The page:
Our first stop in Bolivia, Copacabana is especially magical because it is also our first glimpse of water in far too long. Of course, that’s not entirely true, because we swam in waterfalls in the jungle, but they were puddles compared to the expanse of Lake Titicaca. Despite being at altitude (the highest lake in the world!), it’s also pleasantly warm here, which is a delightful surprise.
It’s been a disgustingly long time since we showered, so obviously that is stop one, but then we are out and about on one of the many rooftop restaurant/bars. The food leaves much to be desired, but the view makes it worthwhile.
We soon discover that there’s not a whole lot to do in Copacabana, actually. There’s the normal tourist market stalls and the rooftop eating, but we walk quite far back into town and discover surprisingly little street food or actual Bolivian culture. The highlight of our days in Copacabana is without a doubt the giant swan-shaped pedal boats you can rent for a few Bolivianos and take out onto the lake. They have an atrocious turning radius, so it quickly evolves into a game of bumper-boats with Bolivians in the neighbouring swans.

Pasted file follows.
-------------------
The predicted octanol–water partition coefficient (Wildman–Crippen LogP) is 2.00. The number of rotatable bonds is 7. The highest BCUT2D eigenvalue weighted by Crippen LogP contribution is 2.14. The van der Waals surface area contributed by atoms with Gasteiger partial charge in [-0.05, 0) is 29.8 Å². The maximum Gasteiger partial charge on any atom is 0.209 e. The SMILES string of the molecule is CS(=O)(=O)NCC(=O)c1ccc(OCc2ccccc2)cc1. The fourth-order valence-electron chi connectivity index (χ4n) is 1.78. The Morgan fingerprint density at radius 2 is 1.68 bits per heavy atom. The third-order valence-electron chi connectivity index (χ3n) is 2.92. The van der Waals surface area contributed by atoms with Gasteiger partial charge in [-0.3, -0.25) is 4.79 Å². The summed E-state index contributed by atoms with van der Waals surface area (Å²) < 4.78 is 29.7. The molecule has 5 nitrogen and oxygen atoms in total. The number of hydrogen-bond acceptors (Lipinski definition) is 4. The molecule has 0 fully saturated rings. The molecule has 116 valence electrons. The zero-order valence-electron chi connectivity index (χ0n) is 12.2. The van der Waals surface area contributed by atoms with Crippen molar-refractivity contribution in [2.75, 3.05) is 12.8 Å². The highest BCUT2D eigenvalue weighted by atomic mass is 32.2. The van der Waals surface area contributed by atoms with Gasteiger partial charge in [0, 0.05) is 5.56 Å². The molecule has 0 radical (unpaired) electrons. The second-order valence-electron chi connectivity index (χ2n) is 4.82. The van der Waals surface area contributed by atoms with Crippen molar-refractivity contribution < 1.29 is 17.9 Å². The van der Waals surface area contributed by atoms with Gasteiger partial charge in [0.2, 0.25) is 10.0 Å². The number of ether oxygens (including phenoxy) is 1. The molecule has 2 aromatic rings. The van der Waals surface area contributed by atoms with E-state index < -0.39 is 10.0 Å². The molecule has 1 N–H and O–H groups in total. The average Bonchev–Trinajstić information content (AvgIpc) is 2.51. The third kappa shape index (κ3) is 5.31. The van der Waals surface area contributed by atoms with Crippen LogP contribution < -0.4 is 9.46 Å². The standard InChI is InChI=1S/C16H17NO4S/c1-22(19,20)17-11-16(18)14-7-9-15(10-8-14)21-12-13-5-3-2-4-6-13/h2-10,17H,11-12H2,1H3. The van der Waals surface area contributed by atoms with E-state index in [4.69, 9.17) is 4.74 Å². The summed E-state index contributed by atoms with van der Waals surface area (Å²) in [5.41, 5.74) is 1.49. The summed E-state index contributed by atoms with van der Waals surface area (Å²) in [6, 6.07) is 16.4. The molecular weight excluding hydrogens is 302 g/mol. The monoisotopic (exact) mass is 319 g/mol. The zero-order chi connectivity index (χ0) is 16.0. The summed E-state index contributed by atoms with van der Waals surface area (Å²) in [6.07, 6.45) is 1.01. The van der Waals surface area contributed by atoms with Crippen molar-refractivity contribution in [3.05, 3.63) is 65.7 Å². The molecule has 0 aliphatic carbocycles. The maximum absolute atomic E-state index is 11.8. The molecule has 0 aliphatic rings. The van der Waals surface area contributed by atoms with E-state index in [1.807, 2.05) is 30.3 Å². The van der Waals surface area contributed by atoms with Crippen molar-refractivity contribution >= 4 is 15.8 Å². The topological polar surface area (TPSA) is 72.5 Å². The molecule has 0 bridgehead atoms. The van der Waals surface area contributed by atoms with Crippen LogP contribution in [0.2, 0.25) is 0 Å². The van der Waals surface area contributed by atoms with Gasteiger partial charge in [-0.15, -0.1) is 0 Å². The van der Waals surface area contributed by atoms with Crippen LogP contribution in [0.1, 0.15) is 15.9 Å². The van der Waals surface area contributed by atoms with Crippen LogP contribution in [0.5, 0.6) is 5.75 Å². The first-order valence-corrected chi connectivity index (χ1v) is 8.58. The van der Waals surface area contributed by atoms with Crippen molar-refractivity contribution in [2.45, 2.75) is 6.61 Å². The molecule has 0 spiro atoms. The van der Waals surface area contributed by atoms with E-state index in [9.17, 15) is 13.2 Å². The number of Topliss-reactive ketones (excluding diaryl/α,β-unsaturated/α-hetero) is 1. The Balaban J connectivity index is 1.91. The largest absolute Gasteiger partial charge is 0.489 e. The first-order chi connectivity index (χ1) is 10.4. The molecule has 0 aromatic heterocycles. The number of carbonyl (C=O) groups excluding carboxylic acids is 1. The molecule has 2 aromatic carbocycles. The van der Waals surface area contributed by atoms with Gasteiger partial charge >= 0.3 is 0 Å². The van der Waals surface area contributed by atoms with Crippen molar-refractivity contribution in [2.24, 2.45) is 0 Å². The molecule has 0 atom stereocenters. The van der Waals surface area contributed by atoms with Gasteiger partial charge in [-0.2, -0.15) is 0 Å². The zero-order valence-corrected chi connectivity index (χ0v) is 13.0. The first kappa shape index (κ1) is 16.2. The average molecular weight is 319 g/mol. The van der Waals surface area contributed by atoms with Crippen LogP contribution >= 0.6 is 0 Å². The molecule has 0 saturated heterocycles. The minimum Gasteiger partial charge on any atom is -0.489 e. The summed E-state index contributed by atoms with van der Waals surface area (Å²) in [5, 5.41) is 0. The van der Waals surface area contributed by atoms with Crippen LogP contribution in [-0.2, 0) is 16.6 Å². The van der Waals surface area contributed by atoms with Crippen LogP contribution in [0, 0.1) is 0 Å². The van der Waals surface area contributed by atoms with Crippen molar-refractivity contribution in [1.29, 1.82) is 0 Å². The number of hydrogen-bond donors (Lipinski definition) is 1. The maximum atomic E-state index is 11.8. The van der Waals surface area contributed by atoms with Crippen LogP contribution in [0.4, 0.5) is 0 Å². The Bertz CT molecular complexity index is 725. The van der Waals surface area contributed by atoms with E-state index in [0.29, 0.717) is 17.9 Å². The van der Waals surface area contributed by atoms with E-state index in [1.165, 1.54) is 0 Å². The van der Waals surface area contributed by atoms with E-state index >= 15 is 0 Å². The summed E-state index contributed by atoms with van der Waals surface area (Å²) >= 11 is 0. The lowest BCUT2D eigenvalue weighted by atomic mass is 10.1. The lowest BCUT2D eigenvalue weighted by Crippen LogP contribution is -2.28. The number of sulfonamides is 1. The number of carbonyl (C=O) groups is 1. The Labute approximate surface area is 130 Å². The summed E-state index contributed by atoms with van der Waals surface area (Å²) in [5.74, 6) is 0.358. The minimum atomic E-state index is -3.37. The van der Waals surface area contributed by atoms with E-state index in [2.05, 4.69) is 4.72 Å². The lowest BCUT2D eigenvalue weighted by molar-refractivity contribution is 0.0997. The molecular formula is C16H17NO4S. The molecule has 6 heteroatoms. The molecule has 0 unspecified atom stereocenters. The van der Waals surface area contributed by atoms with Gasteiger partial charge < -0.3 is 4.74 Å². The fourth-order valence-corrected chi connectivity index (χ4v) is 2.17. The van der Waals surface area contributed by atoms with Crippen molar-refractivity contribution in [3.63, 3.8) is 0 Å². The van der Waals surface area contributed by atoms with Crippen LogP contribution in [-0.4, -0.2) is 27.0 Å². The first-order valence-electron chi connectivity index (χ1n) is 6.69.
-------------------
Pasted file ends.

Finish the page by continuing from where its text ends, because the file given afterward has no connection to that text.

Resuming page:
Eager to move on to something bigger and better, we are hopping to Isla del Sol, an island in Lake Titicaca that’s dotted with ruins and great trekking, via a very cheap (albeit confusing) ferry. Of course, the French passengers on the ferry have thought to bring wine and crackers and chocolate. It’s one baguette away from a cultural revolution on the top deck, and I whisper mean things about them to Aristo, but mostly just because I’m upset that I didn’t think to bring wine and crackers and chocolate.